2. Is ”to come to a conclusion” an idiom? My sentence reads: “They came to the conclusion that they already had a telephone network.”
    What infinitive forms should I bracket in the following examples, given that my student are not familiar with the passive voice and the sentences below appear in some jokes (I insist on practising tenses – here, the past tense- in “friendlier” contexts, and jokes have proved to be an appealing alternative – my kids simply love them!)
    3. The sidewalk was sheeted with ice. (to be sheeted or to be?)
    4. The doctor was completely overwhelmed with embarrassment. (to be overwhelmed or to be?)
    5. Willie was astounded (to be astounded or to be ?)
    What does “as it is” mean in:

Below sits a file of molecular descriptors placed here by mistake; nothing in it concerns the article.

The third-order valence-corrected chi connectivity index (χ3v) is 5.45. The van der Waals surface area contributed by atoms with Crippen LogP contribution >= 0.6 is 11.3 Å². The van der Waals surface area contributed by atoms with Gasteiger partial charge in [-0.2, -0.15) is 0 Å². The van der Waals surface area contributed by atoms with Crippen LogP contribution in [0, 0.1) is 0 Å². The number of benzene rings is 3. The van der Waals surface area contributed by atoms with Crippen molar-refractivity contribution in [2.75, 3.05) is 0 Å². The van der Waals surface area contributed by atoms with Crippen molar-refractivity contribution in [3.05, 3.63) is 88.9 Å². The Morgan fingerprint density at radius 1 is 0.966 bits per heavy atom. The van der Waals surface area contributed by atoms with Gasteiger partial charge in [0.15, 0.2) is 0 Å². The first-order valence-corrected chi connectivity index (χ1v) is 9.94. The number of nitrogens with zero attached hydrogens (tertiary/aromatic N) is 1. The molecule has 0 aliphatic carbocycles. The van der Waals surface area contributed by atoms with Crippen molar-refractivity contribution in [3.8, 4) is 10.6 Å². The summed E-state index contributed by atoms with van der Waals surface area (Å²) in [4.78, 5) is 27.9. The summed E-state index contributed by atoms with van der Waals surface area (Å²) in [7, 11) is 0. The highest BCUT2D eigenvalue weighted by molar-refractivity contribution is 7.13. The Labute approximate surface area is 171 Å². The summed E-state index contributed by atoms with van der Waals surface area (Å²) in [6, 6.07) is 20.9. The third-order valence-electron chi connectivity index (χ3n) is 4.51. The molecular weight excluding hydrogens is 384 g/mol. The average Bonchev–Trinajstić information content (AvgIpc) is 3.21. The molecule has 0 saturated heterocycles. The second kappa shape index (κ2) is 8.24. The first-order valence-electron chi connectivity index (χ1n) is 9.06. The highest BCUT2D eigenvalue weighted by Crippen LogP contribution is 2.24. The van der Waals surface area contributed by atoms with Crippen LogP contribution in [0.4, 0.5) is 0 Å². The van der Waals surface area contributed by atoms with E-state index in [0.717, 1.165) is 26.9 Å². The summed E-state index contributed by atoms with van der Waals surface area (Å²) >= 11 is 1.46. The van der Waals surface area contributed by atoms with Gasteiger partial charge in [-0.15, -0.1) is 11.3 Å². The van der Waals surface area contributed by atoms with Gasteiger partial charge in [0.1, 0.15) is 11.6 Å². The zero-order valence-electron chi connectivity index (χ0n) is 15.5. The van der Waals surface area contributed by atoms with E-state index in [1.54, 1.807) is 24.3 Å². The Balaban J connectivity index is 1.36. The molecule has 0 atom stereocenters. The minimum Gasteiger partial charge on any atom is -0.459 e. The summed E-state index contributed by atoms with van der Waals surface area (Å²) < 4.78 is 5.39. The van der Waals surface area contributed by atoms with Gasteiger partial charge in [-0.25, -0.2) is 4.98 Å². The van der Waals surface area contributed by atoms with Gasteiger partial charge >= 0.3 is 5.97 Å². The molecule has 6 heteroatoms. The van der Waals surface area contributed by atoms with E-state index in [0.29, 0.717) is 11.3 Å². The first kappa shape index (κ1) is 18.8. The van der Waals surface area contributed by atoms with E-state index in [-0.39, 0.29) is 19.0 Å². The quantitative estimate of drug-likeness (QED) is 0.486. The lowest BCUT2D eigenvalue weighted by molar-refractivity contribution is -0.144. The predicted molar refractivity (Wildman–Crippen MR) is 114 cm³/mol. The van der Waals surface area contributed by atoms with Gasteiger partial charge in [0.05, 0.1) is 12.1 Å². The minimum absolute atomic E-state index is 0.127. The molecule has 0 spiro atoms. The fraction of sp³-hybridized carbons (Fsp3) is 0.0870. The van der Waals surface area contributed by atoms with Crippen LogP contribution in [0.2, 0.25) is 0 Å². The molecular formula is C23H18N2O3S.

6. As it is, he naturally takes us for old friends. (“the way things stand’?)
    7. I was down to my last nickel. (what exactly does it mean – I haven’t found it in any dictionary…)
    Thank you for your invaluable assistance,
    Angela
    1. not an idiom
    2. not an idiom
    3. I've never seen "sheeted" used in that way. Try "covered".
    4. If you want a passive infinitive, it must be "to be overwhelmed".
    5. As written, I would call "astounded" an adjective. If the sentence had an agent, I would call it passive voice - Willie was astounded by the numbers.
    6. Yes.
    7. It means that his funds had decreased to one nickel (5 cents).

  5. #5
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    Default Re: Idioms, phrasal verbs and meanings...

    hi i am well connected to you.